Off the Mat

I have this tendency to overdo things. I overdo things to the point that they get so overdone I stop doing them altogether. The last 8 weeks of this semester got a little nutty- I took on 6 more hours per week of teaching than I had expected to, and it’s totally backfired on me. While I certainly enjoy the income, I’ve managed to strain or pull or sprain or possibly tear a tendon in my proximal hamstring *the part of your hamstring that connects to your hip structure, you know kind of up in the bottom part of your butt). I thought at first I’d ignore it, long story short that didn’t work out well and I started having horrible sciatic pain. My chiropractor more or less put me on bed rest for a week. Well really he just told me no stretching it or working it, which for me is as bad as bed rest. I haven’t run, lifted, yoga’d, barely even broken a sweat since Wednesday morning (I snuck in my Pilates class before i saw the back cracker!) Besides me throwing a pity party for myself, I do have a point.

I can’t very well just cancel classes for a week or so, and thus I’ve learned to teach off my mat. In my BodySculpt class, or in interval training, it’s no biggie to instruct and not participate. Yoga is a different story. I’m used to participating with my classes. And let’s face it, most of us are pretty visual learners, especially when it’s something we’re doing with our bodies, contorting them into bends and twists and stretches all while concentrating on our breath. So this has been quite the learning experience not only for me but for my students as well. They are used to being able to look up and see where I am and what I’m doing at any given time. Now they have to learn to listen a little closer. To really focus on if I told them to move their left foot or their right, and if I said to place it on top of or behind the left or right arm. I do feel like even though it’s been difficult, this has made me a better instructor. I’ve had to think of different ways of cuing my students and I’ve also had more of a chance to walk around the room and make adjustments. I think has let me get to know my students a little better. I always take the time to make adjustments in class, but now I have the time to make even minor ones for people, which in yoga minor adjustments make a huge difference. 

I’m not entirely sure how much of a difference it’s making in my hamstring. It still hurts. Less sciatic pain, but still some. I see my chiropractor again tomorrow so hopefully we’ll get some major improvement. Until then, I’ll still be off my mat, and learning.

Namaste.

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Coco-Choco Coffee

Like Coffee? Mmmhmmm.

Like Chocolate? Mmhmmm.

Like Coconut? Mmhmm.

Put it all together and you’ve got Coco-Choco Coffee.

 This happened by complete happenstance. I bought some cacao nibs the other day because I apparently had no idea what cacao nibs are, except I had this notion they were like chocolate chips but not as sweet. Turns out that’s sort of the idea, except they aren’t sweet at all. They’re quite the opposite of sweet, in fact. So they sat in my shelf where I store my coffee beans and grinder and all that good stuff.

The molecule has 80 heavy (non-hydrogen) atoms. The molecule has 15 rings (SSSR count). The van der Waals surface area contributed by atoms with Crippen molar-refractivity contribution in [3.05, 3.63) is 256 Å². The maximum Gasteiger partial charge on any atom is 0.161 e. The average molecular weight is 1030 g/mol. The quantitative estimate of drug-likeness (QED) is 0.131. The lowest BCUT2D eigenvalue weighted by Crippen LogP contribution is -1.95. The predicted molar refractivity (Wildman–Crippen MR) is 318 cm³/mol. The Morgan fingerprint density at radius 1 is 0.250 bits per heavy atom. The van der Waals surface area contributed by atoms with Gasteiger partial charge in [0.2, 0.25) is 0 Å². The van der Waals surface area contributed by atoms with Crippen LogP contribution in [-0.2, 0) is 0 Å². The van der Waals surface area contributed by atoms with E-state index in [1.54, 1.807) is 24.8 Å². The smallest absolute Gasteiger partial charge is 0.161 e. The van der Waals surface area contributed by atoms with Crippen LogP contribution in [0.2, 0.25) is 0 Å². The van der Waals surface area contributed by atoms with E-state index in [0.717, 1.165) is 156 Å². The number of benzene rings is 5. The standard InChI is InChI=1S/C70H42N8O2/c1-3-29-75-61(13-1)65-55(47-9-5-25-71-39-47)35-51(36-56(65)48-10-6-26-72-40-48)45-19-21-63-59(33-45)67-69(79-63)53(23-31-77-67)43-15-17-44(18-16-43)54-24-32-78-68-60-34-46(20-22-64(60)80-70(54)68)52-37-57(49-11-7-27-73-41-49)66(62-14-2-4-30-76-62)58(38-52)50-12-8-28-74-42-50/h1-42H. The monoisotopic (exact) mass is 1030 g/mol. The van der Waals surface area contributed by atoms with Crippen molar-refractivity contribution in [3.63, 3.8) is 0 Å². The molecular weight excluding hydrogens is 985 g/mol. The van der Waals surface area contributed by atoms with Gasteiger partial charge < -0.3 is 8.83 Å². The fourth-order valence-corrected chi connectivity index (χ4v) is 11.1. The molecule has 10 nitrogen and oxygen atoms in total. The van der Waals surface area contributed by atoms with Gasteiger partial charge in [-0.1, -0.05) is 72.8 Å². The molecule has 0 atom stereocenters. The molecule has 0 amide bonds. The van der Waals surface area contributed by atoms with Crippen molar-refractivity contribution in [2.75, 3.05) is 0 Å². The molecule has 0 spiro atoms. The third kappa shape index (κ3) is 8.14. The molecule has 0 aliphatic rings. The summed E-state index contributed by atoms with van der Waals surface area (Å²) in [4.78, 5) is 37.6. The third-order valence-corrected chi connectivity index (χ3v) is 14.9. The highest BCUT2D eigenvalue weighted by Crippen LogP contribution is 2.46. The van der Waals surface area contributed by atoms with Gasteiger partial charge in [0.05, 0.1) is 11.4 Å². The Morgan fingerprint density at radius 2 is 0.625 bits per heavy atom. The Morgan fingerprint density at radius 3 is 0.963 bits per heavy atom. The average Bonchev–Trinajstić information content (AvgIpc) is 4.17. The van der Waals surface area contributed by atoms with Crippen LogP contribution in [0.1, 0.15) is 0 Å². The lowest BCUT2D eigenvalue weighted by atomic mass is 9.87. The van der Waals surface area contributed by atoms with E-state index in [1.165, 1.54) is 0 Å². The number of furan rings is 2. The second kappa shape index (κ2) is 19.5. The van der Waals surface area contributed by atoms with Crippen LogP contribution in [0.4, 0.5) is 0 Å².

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Just sat there, poor cacao nibs being neglected, until one morning they fell out of the cabinet as I pulled my coffee bean grinder down. The Universe obviously thought these lonely cacao nibs needed to be put to use. 

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Staring at these little bitter chocolate pieces, I suddenly remembered reading somewhere about pressed chocolate. Basically the same idea as French-pressing coffee, you grind cacao nibs and use the cacao powder instead. This isn’t the same as pressing cocoa powder. Why? There is a difference between the two! According to equalexchange.coop:

“Cacao” is the bean that comes from the cacao tree, which is known by the scientific name of Theobroma cacao. Cacao pods – large football-shaped fruits – grow off the trunk and limbs of the cacao tree, and cacao beans are found inside the pods. 

The beans are harvested, fermented and dried. They are then cleaned and roasted, after which point the products are often referred to as “cocoa.” In other words, “cocoa” is what the bean is called after it has been processed.

Aha! So cacao powder is less processed than cocoa powder. Perfect. I’ll bet you can guess what I did next. 

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Yup. Put a bunch of cacao nibs in with my coffee beans. Ground it all up together and threw it into the French press. The rest I made exactly the way I would regular coffee, except since I was getting all fancy anyway I put a few drops of vanilla extract in the french press before I added the boiling water. 

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Yes I have a lime green French press. Don’t judge.

So even before this magnificent blend came to my brain, I’ve been a fan of coconut milk in my coffee. the full-fat, thick, rich, delicious coconut milk in the can. I prefer Native Forrest (no BPA in their can-liners) but Thai Kitchen is a close second (they don’t have BPA free can liners, but they are also organic and have no additives). Don’t mess around with buying light coconut milk. Your body needs good sources of fat, and what better source than a coconut!? Image

Mmmmm. Coco-Choco Coffee.